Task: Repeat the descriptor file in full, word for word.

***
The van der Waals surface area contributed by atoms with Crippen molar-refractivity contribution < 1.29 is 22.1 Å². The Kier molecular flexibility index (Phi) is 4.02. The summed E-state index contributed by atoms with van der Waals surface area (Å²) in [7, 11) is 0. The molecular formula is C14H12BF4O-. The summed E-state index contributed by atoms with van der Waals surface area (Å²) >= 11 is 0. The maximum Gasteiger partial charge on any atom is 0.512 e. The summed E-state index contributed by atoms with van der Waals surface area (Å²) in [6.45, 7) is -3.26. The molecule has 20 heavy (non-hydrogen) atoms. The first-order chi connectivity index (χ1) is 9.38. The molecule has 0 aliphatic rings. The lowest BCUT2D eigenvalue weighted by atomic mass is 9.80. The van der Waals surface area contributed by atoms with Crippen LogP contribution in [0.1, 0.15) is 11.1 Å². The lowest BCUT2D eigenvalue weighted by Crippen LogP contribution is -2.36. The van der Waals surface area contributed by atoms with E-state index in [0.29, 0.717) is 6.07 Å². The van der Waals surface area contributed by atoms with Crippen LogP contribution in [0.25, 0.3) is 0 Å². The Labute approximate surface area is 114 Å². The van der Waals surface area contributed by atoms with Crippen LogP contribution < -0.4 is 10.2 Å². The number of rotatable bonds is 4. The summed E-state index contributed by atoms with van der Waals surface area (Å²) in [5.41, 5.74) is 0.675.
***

The van der Waals surface area contributed by atoms with Crippen molar-refractivity contribution < 1.29 is 22.1 Å². The Kier molecular flexibility index (Phi) is 4.02. The summed E-state index contributed by atoms with van der Waals surface area (Å²) in [7, 11) is 0. The molecular formula is C14H12BF4O-. The summed E-state index contributed by atoms with van der Waals surface area (Å²) >= 11 is 0. The maximum Gasteiger partial charge on any atom is 0.512 e. The summed E-state index contributed by atoms with van der Waals surface area (Å²) in [6.45, 7) is -3.26. The molecule has 20 heavy (non-hydrogen) atoms. The first-order chi connectivity index (χ1) is 9.38. The molecule has 0 aliphatic rings. The lowest BCUT2D eigenvalue weighted by atomic mass is 9.80. The van der Waals surface area contributed by atoms with Crippen LogP contribution in [0.1, 0.15) is 11.1 Å². The lowest BCUT2D eigenvalue weighted by Crippen LogP contribution is -2.36. The van der Waals surface area contributed by atoms with E-state index in [0.29, 0.717) is 6.07 Å². The van der Waals surface area contributed by atoms with Crippen LogP contribution in [0.25, 0.3) is 0 Å². The Labute approximate surface area is 114 Å². The van der Waals surface area contributed by atoms with Crippen LogP contribution < -0.4 is 10.2 Å². The number of rotatable bonds is 4. The summed E-state index contributed by atoms with van der Waals surface area (Å²) in [5.41, 5.74) is 0.675.